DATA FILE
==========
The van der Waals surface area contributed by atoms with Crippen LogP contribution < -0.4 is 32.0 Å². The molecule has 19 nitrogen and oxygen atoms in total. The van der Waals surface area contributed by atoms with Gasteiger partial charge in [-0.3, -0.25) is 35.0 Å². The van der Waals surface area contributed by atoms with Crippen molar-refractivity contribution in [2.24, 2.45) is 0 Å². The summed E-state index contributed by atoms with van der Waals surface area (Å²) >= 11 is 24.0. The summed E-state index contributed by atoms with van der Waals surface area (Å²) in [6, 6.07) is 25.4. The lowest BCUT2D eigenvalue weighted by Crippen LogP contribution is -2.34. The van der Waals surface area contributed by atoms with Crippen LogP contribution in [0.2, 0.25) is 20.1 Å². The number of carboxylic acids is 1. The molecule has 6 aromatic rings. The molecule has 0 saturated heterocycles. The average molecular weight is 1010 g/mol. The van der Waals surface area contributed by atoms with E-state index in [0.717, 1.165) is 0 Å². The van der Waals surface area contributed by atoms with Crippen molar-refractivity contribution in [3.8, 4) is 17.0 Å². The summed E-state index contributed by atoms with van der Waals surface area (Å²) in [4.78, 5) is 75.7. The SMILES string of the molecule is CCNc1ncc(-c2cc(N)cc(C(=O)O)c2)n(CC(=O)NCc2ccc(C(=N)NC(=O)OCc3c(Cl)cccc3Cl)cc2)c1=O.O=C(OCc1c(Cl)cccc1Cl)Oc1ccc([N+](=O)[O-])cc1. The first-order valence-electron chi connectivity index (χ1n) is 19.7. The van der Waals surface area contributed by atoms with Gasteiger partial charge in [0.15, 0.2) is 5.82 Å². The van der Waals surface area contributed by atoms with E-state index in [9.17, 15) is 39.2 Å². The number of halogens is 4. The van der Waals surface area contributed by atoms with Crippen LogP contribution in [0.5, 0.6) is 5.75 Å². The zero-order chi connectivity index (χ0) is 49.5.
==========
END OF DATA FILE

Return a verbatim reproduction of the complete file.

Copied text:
The van der Waals surface area contributed by atoms with Crippen LogP contribution < -0.4 is 32.0 Å². The molecule has 19 nitrogen and oxygen atoms in total. The van der Waals surface area contributed by atoms with Gasteiger partial charge in [-0.3, -0.25) is 35.0 Å². The van der Waals surface area contributed by atoms with Crippen molar-refractivity contribution in [2.24, 2.45) is 0 Å². The summed E-state index contributed by atoms with van der Waals surface area (Å²) >= 11 is 24.0. The summed E-state index contributed by atoms with van der Waals surface area (Å²) in [6, 6.07) is 25.4. The lowest BCUT2D eigenvalue weighted by Crippen LogP contribution is -2.34. The van der Waals surface area contributed by atoms with Crippen LogP contribution in [0.2, 0.25) is 20.1 Å². The number of carboxylic acids is 1. The molecule has 6 aromatic rings. The molecule has 0 saturated heterocycles. The average molecular weight is 1010 g/mol. The van der Waals surface area contributed by atoms with E-state index in [0.717, 1.165) is 0 Å². The van der Waals surface area contributed by atoms with Crippen molar-refractivity contribution in [3.8, 4) is 17.0 Å². The summed E-state index contributed by atoms with van der Waals surface area (Å²) in [4.78, 5) is 75.7. The SMILES string of the molecule is CCNc1ncc(-c2cc(N)cc(C(=O)O)c2)n(CC(=O)NCc2ccc(C(=N)NC(=O)OCc3c(Cl)cccc3Cl)cc2)c1=O.O=C(OCc1c(Cl)cccc1Cl)Oc1ccc([N+](=O)[O-])cc1. The first-order valence-electron chi connectivity index (χ1n) is 19.7. The van der Waals surface area contributed by atoms with Gasteiger partial charge in [0.15, 0.2) is 5.82 Å². The van der Waals surface area contributed by atoms with E-state index in [9.17, 15) is 39.2 Å². The number of halogens is 4. The van der Waals surface area contributed by atoms with Crippen LogP contribution in [0.5, 0.6) is 5.75 Å². The zero-order chi connectivity index (χ0) is 49.5.